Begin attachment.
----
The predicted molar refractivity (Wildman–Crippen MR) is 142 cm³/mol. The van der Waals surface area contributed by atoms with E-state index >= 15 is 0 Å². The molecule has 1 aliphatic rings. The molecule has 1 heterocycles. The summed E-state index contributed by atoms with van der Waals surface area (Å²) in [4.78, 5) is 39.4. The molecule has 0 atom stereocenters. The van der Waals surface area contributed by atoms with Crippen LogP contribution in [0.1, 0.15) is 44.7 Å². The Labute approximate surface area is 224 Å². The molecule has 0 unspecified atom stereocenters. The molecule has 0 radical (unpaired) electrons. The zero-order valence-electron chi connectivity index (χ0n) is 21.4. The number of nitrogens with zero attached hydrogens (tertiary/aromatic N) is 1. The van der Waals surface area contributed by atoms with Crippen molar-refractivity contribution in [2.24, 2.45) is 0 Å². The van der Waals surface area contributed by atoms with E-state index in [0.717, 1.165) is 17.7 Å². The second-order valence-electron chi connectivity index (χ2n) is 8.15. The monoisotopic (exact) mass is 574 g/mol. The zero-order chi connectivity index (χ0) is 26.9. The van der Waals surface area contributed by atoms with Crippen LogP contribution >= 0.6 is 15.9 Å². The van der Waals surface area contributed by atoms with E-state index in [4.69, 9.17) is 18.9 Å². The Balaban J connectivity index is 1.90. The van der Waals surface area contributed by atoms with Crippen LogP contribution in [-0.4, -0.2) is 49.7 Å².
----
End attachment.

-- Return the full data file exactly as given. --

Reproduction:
The predicted molar refractivity (Wildman–Crippen MR) is 142 cm³/mol. The van der Waals surface area contributed by atoms with E-state index >= 15 is 0 Å². The molecule has 1 aliphatic rings. The molecule has 1 heterocycles. The summed E-state index contributed by atoms with van der Waals surface area (Å²) in [4.78, 5) is 39.4. The molecule has 0 atom stereocenters. The van der Waals surface area contributed by atoms with Crippen LogP contribution in [0.1, 0.15) is 44.7 Å². The Labute approximate surface area is 224 Å². The molecule has 0 unspecified atom stereocenters. The molecule has 0 radical (unpaired) electrons. The zero-order valence-electron chi connectivity index (χ0n) is 21.4. The number of nitrogens with zero attached hydrogens (tertiary/aromatic N) is 1. The van der Waals surface area contributed by atoms with Crippen molar-refractivity contribution in [2.24, 2.45) is 0 Å². The van der Waals surface area contributed by atoms with E-state index in [0.717, 1.165) is 17.7 Å². The second-order valence-electron chi connectivity index (χ2n) is 8.15. The monoisotopic (exact) mass is 574 g/mol. The zero-order chi connectivity index (χ0) is 26.9. The van der Waals surface area contributed by atoms with Crippen LogP contribution >= 0.6 is 15.9 Å². The van der Waals surface area contributed by atoms with E-state index in [4.69, 9.17) is 18.9 Å². The Balaban J connectivity index is 1.90. The van der Waals surface area contributed by atoms with Crippen LogP contribution in [-0.4, -0.2) is 49.7 Å².